It’s been over 51 months – four-and-a-quarter years – since TARP became law in the waning days of the Bush Administration. Yet here we are, still seeing bad news as a result of the bailouts.

The first bit of bad news is something that has been controversial since the bailouts were first proposed: executive pay. From The New York Times, on a report from the TARP Inspector General’s office:

The report comes from the special inspector general for the Troubled Asset Relief Program, the bank bailout law passed at the end of the George W. Bush administration. The watchdog, commonly called Sigtarp, found that 68 out of 69 executives at Ally Financial, the American International Group and General Motors received annual compensation of $1 million or more, with the Treasury’s signoff.

All but one of the top executives at the failed insurer A.I.G. — which required more than $180 billion in emergency taxpayer financing — received pay packages worth more than $2 million. And 16 top executives at the three firms earned combined pay of more than $100 million.

The Treasury Department is defending itself, of course:

In a response letter included in the report, Patricia Geoghegan, acting special master for TARP executive compensation, disputed several of its assertions. For one, the compensation packages for A.I.G. and General Motors executives were comparable to those received by executives at other firms, Treasury said. Pay packages at Ally were higher than the median because of “unique circumstances,” it said.

Treasury also noted that the Obama administration had cut pay for executives at bailed-out firms and required that the companies pay top employees with more stock and less cash. Treasury “continues to fulfill its regulatory requirements,” the letter said. It has “limited executive compensation while at the same time keeping compensation at levels that enable the ‘exceptional assistance’ recipients to remain competitive and repay Tarp assistance.”

According to the Times, the Inspector General report says repayment was more important than preventing excessive executive compensation. While this would otherwise be a worthy trade-off, the fact is that the Treasury Department has long been in cahoots  with the big banks instead of protecting the public’s interests. Treasury’s defense regarding executive compensation at non-bailed out companies is outrageous – companies that don’t get bailouts and succeed on their own get to dictate what executive compensation is. Companies bailed out by the taxpayers should not.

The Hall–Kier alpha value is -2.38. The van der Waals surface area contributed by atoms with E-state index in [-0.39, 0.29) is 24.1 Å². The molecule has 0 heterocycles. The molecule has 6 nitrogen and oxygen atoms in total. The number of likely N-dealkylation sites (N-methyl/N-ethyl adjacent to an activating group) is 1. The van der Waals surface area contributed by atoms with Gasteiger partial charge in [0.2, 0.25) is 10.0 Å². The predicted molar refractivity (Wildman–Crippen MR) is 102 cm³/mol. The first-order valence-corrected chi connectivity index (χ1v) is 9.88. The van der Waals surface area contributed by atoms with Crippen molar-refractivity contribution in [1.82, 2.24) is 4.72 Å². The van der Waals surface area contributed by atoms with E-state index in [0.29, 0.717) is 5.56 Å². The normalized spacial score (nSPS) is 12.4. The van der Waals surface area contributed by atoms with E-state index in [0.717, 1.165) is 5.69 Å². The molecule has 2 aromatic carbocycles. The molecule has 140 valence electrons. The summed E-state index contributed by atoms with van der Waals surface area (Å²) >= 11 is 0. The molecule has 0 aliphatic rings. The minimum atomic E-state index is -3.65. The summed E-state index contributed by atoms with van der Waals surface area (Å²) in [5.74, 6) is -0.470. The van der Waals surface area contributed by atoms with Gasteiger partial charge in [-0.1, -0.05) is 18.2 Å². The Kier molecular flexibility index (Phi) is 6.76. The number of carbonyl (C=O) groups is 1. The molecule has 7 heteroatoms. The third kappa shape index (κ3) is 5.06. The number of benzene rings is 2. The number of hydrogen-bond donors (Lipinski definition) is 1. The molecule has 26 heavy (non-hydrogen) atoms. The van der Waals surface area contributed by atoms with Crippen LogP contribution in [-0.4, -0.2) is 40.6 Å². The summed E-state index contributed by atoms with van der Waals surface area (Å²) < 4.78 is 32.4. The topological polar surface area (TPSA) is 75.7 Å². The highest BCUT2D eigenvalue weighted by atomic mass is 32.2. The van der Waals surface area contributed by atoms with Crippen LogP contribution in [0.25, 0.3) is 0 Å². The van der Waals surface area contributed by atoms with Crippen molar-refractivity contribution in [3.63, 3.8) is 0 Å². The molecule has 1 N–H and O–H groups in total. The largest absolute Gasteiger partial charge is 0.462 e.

The other bad news is even worse. From Investor’s Business Daily in mid-January:

New mortgage rules issued last week by the administration will have the effect of forcing lenders to approve prime loans to borrowers who would normally only qualify for subprime loans carrying higher interest rates and fees to cover the added risk of default.

Banks are already under renewed pressure from federal prosecutors and regulators to make home loans to low-income borrowers with blemished credit as part of the administration’s stepped-up enforcement of anti-redlining laws.

You may remember that subprime loans and betting on said loans were major factors in the financial crash of 2008. Apparently, the government hasn’t learned its lesson:

“Under its tortured definition of ‘prime,’ a borrower can have no down payment, a credit score of 580, and a debt (-to-income) ratio over 50%,” as long as the borrower is charged a prime rate, said former Fannie Mae chief credit officer Edward Pinto.

….

Pinto, now a fellow for the Washington-based American Enterprise Institute, agrees: “CFPB’s definition will force a lender to either subsidize risky loans to get the presumption of affordability (for lower-income borrowers), or subject itself to a rebuttable presumption (by charging subprime rates), which will bring certain litigation from the tort bar at every attempt made to foreclose.”

I have little sympathy for the big banks. They used government incentives to privatize massive profits, then socialized their losses. Even so, these standards are very similar to the “get everybody a house” standards that led to the crash.

What’s the best part? Dodd-Frank is responsible for this future debacle:

The Consumer Financial Protection Bureau, the Dodd-Frank Act-created agency that wrote the 800-page mortgage regulation, has decreed that the way to distinguish a prime loan from a subprime loan is by the interest rate charged, even though the main distinguishing feature of a subprime loan is a sub-660 credit score.

Let’s get this straight. Government creates a mess with its buddies in the private sector. Government helps out its buddies once the mess they co-created becomes an even bigger mess. Government then tells its buddies how to do business, while giving them big bonuses and all but guaranteeing future bailouts if/when things come crashing down again.

Tea Party Patriots has said it before, and it bears repeating: the free market is the best reformer of the banks. Get rid of Dodd-Frank, never bail out another bank again, and the market will self-correct. Simple, painful, but a lot better than what we’re seeing today.